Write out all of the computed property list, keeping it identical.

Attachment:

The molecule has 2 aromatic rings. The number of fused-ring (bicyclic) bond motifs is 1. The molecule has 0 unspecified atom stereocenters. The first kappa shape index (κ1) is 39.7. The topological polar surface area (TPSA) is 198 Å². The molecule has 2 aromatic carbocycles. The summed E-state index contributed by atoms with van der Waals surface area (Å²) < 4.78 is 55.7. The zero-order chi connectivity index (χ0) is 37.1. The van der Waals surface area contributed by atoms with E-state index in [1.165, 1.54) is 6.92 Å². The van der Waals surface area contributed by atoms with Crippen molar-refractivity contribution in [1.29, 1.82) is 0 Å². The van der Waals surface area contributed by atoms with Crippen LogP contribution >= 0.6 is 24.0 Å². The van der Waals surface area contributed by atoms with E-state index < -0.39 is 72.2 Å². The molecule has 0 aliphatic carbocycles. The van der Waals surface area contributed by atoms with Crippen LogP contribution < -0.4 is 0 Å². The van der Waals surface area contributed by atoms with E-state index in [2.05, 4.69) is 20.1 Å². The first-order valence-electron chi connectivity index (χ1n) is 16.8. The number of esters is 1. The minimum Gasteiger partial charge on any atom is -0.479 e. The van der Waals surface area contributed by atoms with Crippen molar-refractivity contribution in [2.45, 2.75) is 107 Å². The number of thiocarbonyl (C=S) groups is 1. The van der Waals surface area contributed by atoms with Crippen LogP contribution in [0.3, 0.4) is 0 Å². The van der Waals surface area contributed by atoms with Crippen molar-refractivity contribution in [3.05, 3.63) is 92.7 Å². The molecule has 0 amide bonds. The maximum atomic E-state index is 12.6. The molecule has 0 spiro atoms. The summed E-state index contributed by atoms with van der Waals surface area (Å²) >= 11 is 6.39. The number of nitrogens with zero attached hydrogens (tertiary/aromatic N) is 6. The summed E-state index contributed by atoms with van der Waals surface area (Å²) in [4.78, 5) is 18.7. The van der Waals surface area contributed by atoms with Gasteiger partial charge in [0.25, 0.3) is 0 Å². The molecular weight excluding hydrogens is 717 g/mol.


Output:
The molecule has 2 aromatic rings. The number of fused-ring (bicyclic) bond motifs is 1. The molecule has 0 unspecified atom stereocenters. The first kappa shape index (κ1) is 39.7. The topological polar surface area (TPSA) is 198 Å². The molecule has 2 aromatic carbocycles. The summed E-state index contributed by atoms with van der Waals surface area (Å²) < 4.78 is 55.7. The zero-order chi connectivity index (χ0) is 37.1. The van der Waals surface area contributed by atoms with E-state index in [1.165, 1.54) is 6.92 Å². The van der Waals surface area contributed by atoms with Crippen molar-refractivity contribution in [1.29, 1.82) is 0 Å². The van der Waals surface area contributed by atoms with Crippen LogP contribution >= 0.6 is 24.0 Å². The van der Waals surface area contributed by atoms with E-state index < -0.39 is 72.2 Å². The molecule has 0 aliphatic carbocycles. The van der Waals surface area contributed by atoms with Crippen LogP contribution < -0.4 is 0 Å². The van der Waals surface area contributed by atoms with E-state index in [2.05, 4.69) is 20.1 Å². The first-order valence-electron chi connectivity index (χ1n) is 16.8. The number of esters is 1. The minimum Gasteiger partial charge on any atom is -0.479 e. The van der Waals surface area contributed by atoms with Crippen molar-refractivity contribution in [2.45, 2.75) is 107 Å². The number of thiocarbonyl (C=S) groups is 1. The van der Waals surface area contributed by atoms with Crippen LogP contribution in [0.3, 0.4) is 0 Å². The van der Waals surface area contributed by atoms with Crippen molar-refractivity contribution in [3.05, 3.63) is 92.7 Å². The molecule has 0 amide bonds. The maximum atomic E-state index is 12.6. The molecule has 0 spiro atoms. The summed E-state index contributed by atoms with van der Waals surface area (Å²) >= 11 is 6.39. The number of nitrogens with zero attached hydrogens (tertiary/aromatic N) is 6. The summed E-state index contributed by atoms with van der Waals surface area (Å²) in [4.78, 5) is 18.7. The van der Waals surface area contributed by atoms with Gasteiger partial charge in [0.25, 0.3) is 0 Å². The molecular weight excluding hydrogens is 717 g/mol.